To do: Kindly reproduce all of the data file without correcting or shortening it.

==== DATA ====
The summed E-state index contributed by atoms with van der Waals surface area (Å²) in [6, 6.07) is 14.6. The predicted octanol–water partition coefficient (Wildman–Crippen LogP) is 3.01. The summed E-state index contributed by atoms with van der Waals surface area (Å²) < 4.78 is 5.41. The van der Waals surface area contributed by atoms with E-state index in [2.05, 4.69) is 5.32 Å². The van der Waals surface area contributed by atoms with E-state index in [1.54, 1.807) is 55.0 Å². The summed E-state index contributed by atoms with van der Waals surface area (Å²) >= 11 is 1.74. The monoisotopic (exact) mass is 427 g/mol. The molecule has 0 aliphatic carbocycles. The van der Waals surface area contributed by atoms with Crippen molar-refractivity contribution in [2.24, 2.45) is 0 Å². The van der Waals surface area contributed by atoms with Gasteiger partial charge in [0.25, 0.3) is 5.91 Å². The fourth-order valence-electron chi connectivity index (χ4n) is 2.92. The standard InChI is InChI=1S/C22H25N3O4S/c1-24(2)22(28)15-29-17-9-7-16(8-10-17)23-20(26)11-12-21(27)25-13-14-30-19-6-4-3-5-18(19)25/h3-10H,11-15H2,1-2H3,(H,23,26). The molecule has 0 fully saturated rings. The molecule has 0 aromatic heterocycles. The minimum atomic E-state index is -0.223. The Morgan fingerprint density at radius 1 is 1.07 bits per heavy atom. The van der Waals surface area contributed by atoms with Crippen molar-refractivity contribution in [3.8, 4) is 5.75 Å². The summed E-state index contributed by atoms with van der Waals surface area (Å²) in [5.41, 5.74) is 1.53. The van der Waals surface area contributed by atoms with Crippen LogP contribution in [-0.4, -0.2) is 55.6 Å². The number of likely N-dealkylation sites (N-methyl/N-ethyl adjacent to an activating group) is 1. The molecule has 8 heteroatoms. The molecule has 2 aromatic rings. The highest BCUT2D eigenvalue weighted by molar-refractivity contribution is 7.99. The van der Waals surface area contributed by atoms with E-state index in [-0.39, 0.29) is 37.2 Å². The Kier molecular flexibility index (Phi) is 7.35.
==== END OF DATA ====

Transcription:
The summed E-state index contributed by atoms with van der Waals surface area (Å²) in [6, 6.07) is 14.6. The predicted octanol–water partition coefficient (Wildman–Crippen LogP) is 3.01. The summed E-state index contributed by atoms with van der Waals surface area (Å²) < 4.78 is 5.41. The van der Waals surface area contributed by atoms with E-state index in [2.05, 4.69) is 5.32 Å². The van der Waals surface area contributed by atoms with E-state index in [1.54, 1.807) is 55.0 Å². The summed E-state index contributed by atoms with van der Waals surface area (Å²) >= 11 is 1.74. The monoisotopic (exact) mass is 427 g/mol. The molecule has 0 aliphatic carbocycles. The van der Waals surface area contributed by atoms with Crippen molar-refractivity contribution in [2.24, 2.45) is 0 Å². The van der Waals surface area contributed by atoms with Gasteiger partial charge in [0.25, 0.3) is 5.91 Å². The fourth-order valence-electron chi connectivity index (χ4n) is 2.92. The standard InChI is InChI=1S/C22H25N3O4S/c1-24(2)22(28)15-29-17-9-7-16(8-10-17)23-20(26)11-12-21(27)25-13-14-30-19-6-4-3-5-18(19)25/h3-10H,11-15H2,1-2H3,(H,23,26). The molecule has 0 fully saturated rings. The molecule has 0 aromatic heterocycles. The minimum atomic E-state index is -0.223. The Morgan fingerprint density at radius 1 is 1.07 bits per heavy atom. The van der Waals surface area contributed by atoms with Crippen molar-refractivity contribution in [3.8, 4) is 5.75 Å². The summed E-state index contributed by atoms with van der Waals surface area (Å²) in [5.41, 5.74) is 1.53. The van der Waals surface area contributed by atoms with Crippen LogP contribution in [-0.4, -0.2) is 55.6 Å². The number of likely N-dealkylation sites (N-methyl/N-ethyl adjacent to an activating group) is 1. The molecule has 8 heteroatoms. The molecule has 2 aromatic rings. The highest BCUT2D eigenvalue weighted by molar-refractivity contribution is 7.99. The van der Waals surface area contributed by atoms with E-state index in [-0.39, 0.29) is 37.2 Å². The Kier molecular flexibility index (Phi) is 7.35.